Victim advocates meet at state capitol to discuss better ways to implement Marsy’s Law

News
This is an archived article and the information in the article may be outdated. Please look at the time stamp on the story to see when it was last updated.

OKLAHOMA CITY – The Wiles family wears lime green wherever they go.

“It was our daughter’s favorite color. Her name was Alyssa Wiles and she was murdered June 10, 2013 in Duncan, Oklahoma by an ex-boyfriend that she had just broken up with 24 hours prior,” Angela Wiles, mother of Alyssa Wiles said.

That ex boyfriend now in prison for life without parole.

And now Alyssa’s family is advocating for victims’ rights with Marsy’s Law.

“Victims in Oklahoma don’t have entitled rights. They’re not guaranteed, and it depends a lot upon your judge and how good of a DA you have to stand up for you and fight for the rights you are supposed to have.”

Angela and several other advocates met at the state capitol Wednesday to discuss implementing Marsy’s law, a victim rights constitutional amendment overwhelmingly passed by Oklahoma voters last fall.

“Now, what we need to do is connect the statutes that are currently in place and the policies and procedures that we already have and connect them with the rights we’ve instilled in the constitution for crime victims,” Director of Marsy’s Law For Oklahoma said.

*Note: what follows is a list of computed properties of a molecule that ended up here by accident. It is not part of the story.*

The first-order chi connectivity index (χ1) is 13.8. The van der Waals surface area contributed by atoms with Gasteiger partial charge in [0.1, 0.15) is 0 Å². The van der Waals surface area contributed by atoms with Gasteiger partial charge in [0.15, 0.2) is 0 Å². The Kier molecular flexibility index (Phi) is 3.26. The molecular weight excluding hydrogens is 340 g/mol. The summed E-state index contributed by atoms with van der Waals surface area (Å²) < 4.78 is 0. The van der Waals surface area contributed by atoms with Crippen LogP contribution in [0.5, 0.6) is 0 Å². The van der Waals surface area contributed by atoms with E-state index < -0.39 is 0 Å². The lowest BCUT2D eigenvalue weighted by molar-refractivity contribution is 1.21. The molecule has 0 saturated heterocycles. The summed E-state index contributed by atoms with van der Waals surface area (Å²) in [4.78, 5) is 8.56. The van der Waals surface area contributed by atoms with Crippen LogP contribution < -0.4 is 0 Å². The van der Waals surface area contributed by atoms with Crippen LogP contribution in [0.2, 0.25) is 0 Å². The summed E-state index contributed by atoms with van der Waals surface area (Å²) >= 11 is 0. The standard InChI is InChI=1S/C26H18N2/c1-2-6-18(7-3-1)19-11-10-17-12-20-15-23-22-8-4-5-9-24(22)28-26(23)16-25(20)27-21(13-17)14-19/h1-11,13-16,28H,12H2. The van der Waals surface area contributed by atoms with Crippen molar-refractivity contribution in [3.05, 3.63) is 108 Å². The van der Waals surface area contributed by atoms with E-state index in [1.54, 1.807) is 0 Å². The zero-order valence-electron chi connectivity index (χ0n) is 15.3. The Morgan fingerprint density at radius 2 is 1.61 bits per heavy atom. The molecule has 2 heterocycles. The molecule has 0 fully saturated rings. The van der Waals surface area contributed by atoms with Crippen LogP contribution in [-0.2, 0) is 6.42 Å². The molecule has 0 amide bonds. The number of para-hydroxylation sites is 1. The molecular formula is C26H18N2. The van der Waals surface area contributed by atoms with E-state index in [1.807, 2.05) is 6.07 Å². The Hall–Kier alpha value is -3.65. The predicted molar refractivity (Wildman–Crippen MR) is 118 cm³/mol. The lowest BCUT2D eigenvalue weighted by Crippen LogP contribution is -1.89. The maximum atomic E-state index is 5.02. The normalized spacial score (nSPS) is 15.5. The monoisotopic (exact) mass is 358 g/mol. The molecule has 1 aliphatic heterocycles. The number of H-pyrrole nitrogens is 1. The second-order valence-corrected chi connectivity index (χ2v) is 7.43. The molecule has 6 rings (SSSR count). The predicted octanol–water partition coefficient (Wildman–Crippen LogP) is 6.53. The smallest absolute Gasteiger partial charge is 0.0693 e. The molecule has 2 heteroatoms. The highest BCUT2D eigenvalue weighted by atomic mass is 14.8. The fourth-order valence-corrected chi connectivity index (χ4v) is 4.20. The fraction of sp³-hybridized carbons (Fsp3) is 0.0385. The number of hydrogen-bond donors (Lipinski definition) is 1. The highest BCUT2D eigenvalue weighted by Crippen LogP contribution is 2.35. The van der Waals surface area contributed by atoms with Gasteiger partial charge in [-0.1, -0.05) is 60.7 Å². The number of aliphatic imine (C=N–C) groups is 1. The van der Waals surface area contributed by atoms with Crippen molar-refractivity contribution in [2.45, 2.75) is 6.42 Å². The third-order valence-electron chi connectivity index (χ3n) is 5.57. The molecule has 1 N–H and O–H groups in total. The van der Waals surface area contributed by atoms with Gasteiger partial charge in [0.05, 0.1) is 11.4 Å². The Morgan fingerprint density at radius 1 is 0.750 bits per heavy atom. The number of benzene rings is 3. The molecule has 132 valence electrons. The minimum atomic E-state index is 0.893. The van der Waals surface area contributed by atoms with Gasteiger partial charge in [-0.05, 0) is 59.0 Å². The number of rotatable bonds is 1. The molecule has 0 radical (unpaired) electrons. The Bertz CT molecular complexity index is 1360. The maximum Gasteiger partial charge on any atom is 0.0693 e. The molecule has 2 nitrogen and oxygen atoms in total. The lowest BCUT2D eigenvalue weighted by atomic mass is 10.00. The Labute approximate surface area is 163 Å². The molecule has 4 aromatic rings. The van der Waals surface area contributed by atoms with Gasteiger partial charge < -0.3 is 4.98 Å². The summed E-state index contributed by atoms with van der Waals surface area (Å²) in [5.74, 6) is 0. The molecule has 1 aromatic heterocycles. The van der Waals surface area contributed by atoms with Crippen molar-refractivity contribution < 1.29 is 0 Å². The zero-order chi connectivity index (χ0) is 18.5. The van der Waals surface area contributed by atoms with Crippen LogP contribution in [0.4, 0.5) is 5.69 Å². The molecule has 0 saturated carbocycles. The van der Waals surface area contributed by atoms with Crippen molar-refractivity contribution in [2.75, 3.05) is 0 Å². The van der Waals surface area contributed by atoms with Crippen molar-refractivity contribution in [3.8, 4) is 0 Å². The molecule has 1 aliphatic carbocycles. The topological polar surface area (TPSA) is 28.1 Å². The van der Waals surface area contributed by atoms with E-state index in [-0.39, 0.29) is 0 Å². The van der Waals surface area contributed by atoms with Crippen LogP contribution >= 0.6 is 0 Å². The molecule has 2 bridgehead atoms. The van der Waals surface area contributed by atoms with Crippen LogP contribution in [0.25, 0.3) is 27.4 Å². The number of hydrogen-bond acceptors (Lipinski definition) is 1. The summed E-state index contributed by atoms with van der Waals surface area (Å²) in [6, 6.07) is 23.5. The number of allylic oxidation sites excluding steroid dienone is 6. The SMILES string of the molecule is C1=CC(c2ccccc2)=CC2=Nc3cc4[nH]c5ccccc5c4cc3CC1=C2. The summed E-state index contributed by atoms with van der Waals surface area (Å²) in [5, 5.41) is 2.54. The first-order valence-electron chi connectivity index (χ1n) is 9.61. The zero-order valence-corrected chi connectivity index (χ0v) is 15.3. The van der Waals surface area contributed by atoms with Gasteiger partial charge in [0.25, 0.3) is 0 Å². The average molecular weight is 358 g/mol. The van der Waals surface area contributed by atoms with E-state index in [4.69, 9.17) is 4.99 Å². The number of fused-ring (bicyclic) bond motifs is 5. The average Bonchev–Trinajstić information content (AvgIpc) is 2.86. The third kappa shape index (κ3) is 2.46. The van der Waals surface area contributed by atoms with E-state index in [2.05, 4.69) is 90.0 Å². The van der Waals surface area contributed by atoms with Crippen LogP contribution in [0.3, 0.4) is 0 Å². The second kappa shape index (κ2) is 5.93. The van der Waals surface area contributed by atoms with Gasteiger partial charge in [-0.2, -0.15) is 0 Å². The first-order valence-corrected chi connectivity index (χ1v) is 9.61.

One way is through proposed house bill 1102. It would require the district attorney’s office to notify a victim of their rights, including the right to be present and heard at any proceeding following the release of the person accused or convicted of the crime.

Something many D.A.’s offices do, but can fall through the cracks.

“We were lucky. We had a great DA, but we’ve heard horror stories and that’s why we decided to start speaking up,” Wiles said.

They’re hoping working closely with lawmakers and victims will help better implement Marsy’s Law.

“The more that we can do to tell everybody and establish a culture that if you’re a victim of crime you have rights and there’s a system in place to help support you the more we feel crime victims will feel empowered,” Moyer said.

It’s National Crime Victims’ Rights Week, and tonight you’ll see the Skydance bridge lit up in purple in recognition of victims.

For more information on Marsy’s Law in Oklahoma, click here.

Copyright 2021 Nexstar Media Inc. All rights reserved. This material may not be published, broadcast, rewritten, or redistributed.

Latest News

More News

National News

More National

Washington D.C.

More Washington

Your Local Election HQ

More Your Local Election HQ

Daily Oklahoma Coronavirus Data

Contact In Your Corner Team

Latest News

More News

KFOR Digital Originals

More Digital Original

Popular

Follow @KFOR on Twitter

Border Report

More Border Report